On December 10th Mercedes posted a tribute to the great Stirling Moss, who left us on April 12th, last year. Just imagine, to see (and hear!) his fabulous 300 SLR #722 running around the streets of London…
Richard John Beattie-Seaman was more than probably England’s best racing driver of the 1930s. Despite that, his name is relegated to footnotes in history books. This 47 minute-long video by the Discovery Channel tells his story. A little bit over-dramatic at parts, and also not 100% historically factual, however a thoroughly delightful film. I really enjoyed seeing actual Golden Era race footage, specially of the 1937 Avusrennen.
All in all a very interesting window to the Silberpfeile and the Golden Era of GP racing.
1955 Mercedes-Benz 300 SLR #104 Pilots: S. Moss, P. Collins Team: Daimler Benz AG Race: 1st overall (S+ 2.0) at Targa Florio in 1955 Spark - 43TF55 (resin)
In January last year Jay Leno released a very interesting episode in his “Jay Leno’s Garage”. I talked about this car in the second part of my Silver Arrows series last month. This is the replica of the original 1932 Silberpfeil that Mercedes Benz built in 2019, and Jay Leno made a fantastic 28 minutes video about it. In this video was the first time I heard Mercedes admit that it wasn’t Alfred Neubauer who originally coined the term.
Historical origins aside, as usual, Leno produced a fantastic video that’s really worth the watch.
And finally we arrive at the last part of the series. After explaining what is a Silberpfeil and how they came to be called that, now it’s time to define which cars are Silver Arrows. Even though Mercedes-Benz uses the term very broadly, not every silver car is a Silberpfeil. Historically speaking you can count them on your fingers. Even if you add the variations (like hill climbers and record cars), the actual number is very low. How low? Click below.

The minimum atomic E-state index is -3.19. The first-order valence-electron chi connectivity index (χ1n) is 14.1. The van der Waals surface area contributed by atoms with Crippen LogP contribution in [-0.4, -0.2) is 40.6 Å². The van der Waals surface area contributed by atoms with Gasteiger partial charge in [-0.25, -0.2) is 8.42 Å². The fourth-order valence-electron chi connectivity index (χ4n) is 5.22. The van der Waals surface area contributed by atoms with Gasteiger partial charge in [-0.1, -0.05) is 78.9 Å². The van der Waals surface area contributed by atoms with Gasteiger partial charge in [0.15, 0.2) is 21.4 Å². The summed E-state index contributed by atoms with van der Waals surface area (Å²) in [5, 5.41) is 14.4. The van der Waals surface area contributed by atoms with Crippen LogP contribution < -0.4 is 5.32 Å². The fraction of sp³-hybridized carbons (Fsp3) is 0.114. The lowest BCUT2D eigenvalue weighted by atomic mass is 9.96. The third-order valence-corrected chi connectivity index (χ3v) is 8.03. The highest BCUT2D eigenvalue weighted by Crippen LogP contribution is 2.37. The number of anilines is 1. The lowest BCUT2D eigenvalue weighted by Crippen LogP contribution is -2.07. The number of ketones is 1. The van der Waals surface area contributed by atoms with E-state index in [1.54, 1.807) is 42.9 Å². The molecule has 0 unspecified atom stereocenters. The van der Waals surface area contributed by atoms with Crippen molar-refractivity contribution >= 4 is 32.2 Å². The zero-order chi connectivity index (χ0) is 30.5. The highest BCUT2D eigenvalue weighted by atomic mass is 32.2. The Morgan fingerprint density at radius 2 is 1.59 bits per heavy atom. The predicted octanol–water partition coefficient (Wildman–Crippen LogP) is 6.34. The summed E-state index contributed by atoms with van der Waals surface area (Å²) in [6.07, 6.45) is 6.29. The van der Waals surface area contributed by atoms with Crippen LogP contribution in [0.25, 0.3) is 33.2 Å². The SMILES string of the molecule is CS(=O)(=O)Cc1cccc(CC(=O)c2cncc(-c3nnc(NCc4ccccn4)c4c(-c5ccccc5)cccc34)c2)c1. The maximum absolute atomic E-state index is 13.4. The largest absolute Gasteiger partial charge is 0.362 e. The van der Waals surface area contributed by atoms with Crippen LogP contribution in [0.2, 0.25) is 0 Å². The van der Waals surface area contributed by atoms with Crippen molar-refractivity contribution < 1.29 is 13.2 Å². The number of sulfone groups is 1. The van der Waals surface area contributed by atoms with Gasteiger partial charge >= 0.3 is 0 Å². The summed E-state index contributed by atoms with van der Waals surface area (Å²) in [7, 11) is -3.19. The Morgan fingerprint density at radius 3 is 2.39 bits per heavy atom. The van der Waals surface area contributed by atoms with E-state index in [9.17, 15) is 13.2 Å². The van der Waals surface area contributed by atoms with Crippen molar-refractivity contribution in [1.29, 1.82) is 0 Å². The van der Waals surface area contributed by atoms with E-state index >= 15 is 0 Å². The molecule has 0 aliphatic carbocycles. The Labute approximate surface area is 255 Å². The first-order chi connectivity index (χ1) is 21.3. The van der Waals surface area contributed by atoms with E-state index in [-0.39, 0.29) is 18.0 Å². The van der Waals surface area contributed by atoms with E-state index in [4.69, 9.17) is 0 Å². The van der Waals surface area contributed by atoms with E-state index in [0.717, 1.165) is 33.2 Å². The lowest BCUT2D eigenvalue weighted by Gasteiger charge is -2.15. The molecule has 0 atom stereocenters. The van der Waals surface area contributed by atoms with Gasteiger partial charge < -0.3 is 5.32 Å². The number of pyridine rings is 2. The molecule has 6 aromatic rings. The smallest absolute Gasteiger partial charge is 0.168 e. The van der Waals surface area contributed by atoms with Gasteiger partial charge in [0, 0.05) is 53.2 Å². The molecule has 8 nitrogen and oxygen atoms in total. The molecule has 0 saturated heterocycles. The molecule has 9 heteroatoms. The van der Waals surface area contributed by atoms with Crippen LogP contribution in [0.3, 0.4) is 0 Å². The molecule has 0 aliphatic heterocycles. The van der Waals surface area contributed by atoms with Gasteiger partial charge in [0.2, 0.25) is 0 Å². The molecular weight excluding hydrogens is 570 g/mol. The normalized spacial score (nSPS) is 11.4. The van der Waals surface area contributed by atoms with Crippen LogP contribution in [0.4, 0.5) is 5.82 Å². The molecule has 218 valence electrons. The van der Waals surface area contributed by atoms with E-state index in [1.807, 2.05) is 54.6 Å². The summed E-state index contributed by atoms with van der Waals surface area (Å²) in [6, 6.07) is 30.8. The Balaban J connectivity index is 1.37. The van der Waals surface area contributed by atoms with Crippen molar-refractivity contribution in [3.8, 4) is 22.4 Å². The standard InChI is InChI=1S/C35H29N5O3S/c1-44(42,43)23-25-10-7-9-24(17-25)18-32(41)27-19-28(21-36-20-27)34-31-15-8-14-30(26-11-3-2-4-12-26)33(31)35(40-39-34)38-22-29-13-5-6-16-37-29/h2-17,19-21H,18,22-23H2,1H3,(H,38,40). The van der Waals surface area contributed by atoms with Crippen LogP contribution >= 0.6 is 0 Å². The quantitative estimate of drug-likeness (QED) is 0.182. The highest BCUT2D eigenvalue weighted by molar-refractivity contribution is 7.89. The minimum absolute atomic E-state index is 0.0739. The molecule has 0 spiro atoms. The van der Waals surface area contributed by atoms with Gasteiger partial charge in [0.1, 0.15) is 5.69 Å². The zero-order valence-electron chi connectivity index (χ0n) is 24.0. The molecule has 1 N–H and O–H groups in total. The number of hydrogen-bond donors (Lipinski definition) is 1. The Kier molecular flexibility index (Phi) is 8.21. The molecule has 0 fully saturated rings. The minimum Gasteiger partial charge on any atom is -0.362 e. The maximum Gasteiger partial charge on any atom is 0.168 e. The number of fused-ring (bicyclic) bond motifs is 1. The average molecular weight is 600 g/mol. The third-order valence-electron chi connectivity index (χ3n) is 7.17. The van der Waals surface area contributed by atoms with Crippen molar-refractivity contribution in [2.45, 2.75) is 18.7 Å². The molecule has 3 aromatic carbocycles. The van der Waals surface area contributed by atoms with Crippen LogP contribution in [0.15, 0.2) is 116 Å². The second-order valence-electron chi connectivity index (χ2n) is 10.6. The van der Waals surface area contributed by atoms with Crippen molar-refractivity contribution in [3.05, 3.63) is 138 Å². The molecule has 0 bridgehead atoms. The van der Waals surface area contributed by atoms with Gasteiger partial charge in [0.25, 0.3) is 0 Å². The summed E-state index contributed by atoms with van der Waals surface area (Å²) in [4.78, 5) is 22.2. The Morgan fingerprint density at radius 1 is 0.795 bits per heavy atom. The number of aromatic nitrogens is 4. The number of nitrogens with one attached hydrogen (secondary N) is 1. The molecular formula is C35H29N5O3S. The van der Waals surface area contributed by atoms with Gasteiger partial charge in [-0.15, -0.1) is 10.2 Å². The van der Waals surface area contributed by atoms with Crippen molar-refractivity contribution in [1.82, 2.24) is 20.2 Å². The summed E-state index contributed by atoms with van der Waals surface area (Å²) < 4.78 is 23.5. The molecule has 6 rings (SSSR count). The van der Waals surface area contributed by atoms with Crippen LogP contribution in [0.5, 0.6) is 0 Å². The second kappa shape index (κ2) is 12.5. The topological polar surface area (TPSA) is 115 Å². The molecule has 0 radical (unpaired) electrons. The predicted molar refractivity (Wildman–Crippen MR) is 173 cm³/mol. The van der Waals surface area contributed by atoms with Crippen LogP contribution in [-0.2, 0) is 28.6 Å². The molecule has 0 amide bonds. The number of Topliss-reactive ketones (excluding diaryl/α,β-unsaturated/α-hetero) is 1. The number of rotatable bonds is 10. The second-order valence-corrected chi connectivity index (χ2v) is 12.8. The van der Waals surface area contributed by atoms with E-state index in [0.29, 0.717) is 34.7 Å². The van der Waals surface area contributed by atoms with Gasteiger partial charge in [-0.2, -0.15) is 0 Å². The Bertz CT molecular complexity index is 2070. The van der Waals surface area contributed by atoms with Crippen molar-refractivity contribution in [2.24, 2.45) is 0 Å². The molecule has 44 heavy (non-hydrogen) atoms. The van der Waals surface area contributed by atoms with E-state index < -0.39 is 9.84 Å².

Part III: When is a silver car a Silberpfeil?
Last week I briefly explained what are the Silver Arrows. Of course you can write a whole book on the subject but I think my text can give at least an idea about what were these silver cars. For me at least, another very interesting side to these cars is the name. Why are they called Silver Arrows? I find the story behind their name quite entertaining. Through the link below you can have a glimpse of how it came to be.
Part II: Where does the name come from?
My Silver Arrows are a BIG part of my collection, and therefore I’m really proud of them. Throughout my reviews I’ve written a lot about them, and I love all the history behind the machines and the men. A few days ago, thinking about my reviews (or lack of 😥) I reckoned it would be interesting to do a write-up on the history of the cars. Basically, about what they are, why are they called Silver Arrows and what cars are actual Silver Arrows. So with all-new photographs I compiled everything in a three-part series.
I’m still working on the pics and even polishing-up the text, but I believe I’ll publish the next parts in a couple of weeks.
Here is Part I: What are the Silberpfeile?
1938 Auto Union Typ D Pilot: Tazio Nuvolari Team: Auto Union Race: 1st place in the Donington GP of 1936 Minichamps - 400380004 (diecast)
1934 Mercedes-Benz W25 Pilot: Manfred von Brauchitsch Team: Mercedes-Benz Race: 1st place in the 1934 Eifel GP Spark - B66041001 (diecast)